During a press conference, Demings was asked about the WWE being allowed to continue operations, including resuming live television shows from its Orlando training facility.
He revealed that the WWE was originally deemed non-essential but that that decision changed after a discussion with Florida Gov. Ron DeSantis.
“I think, initially, there was a review that was done, and they were not initially deemed an essential business,” Demings said. “With some conversation with the governor’s office regarding the governor’s order, they were deemed an essential business. And so, therefore, they were allowed to remain open.”
According to an April 9 memo, the Florida governor’s office deemed WWE employees and its media partners “essential” while the rest of the state is under a “Safer at Home” order through the end of April.
“Employees at a professional sports and media production with a national audience — including athletes, entertainers, production team, executive team, media team and any others necessary to facilitate including services supporting such production — only if the location is closed to the general public” were permitted to continue operations, according to the memo.
WWE resumed live taping of its shows Monday after only airing taped matches for weeks.
“We believe it is now more important than ever to provide people with a diversion from these hard times,” WWE told CNN in a statement. “We are producing content on a closed set with only essential personnel in attendance following appropriate guidelines while taking additional precautions to ensure the health and wellness of our performers and staff.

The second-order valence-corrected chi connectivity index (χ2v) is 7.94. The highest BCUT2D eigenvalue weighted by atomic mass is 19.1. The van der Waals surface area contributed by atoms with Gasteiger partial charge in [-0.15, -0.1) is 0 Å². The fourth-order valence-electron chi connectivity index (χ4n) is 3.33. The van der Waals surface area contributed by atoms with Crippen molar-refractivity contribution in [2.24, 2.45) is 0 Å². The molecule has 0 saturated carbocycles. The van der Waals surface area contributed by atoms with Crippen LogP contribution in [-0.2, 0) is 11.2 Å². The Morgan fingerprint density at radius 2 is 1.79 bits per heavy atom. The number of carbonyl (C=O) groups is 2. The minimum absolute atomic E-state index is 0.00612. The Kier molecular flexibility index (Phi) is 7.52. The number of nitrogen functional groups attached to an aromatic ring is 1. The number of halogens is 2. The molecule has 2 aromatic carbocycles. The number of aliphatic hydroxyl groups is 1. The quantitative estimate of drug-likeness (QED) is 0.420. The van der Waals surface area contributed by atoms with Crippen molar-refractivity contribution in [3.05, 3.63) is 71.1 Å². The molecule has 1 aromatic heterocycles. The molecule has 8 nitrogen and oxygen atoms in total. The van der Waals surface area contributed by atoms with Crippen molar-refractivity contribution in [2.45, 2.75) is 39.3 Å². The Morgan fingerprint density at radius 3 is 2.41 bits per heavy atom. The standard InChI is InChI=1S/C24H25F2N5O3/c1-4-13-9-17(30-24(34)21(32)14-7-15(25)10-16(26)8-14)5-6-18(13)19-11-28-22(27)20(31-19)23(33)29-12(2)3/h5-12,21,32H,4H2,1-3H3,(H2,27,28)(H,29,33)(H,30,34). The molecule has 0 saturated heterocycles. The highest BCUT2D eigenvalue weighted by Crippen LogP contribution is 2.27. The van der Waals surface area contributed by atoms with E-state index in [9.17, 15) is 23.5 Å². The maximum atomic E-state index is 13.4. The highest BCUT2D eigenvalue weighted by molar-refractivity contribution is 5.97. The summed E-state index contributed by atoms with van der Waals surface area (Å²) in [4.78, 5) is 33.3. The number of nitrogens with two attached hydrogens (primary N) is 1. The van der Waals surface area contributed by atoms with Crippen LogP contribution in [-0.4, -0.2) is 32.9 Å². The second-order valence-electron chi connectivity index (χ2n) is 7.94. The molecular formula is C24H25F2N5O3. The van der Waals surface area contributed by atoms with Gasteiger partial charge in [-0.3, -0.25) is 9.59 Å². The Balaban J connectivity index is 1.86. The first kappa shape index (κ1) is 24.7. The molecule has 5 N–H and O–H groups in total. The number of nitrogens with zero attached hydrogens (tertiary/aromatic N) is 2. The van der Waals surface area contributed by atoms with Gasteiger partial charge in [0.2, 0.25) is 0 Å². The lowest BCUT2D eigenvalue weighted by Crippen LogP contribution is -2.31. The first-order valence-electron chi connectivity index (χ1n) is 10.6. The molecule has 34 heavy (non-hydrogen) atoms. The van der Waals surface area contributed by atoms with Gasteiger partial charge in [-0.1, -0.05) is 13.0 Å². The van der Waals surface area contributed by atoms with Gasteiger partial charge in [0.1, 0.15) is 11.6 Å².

“As a brand that has been woven into the fabric of society, WWE and its superstars bring families together and deliver a sense of hope, determination and perseverance.”
WrestleMania 36 was originally supposed to take place in Raymond James Stadium in Tampa, Fla., but WWE moved the event to its training centre in Orlando.
The event was streamed live on April 5 at 7 p.m. and included extra precautions, such as requiring talent and staff to undergo medical screenings.
Questions about COVID-19? Here are some things you need to know:
Health officials caution against all international travel. Returning travellers are legally obligated to self-isolate for 14 days, beginning March 26, in case they develop symptoms and to prevent spreading the virus to others. Some provinces and territories have also implemented additional recommendations or enforcement measures to ensure those returning to the area self-isolate.
Symptoms can include fever, cough and difficulty breathing — very similar to a cold or flu. Some people can develop a more severe illness. People most at risk of this include older adults and people with severe chronic medical conditions like heart, lung or kidney disease. If you develop symptoms, contact public health authorities.
To prevent the virus from spreading, experts recommend frequent handwashing and coughing into your sleeve. They also recommend minimizing contact with others, staying home as much as possible and maintaining a distance of two metres from other people if you go out.
For full COVID-19 coverage from Global News, click here.View link »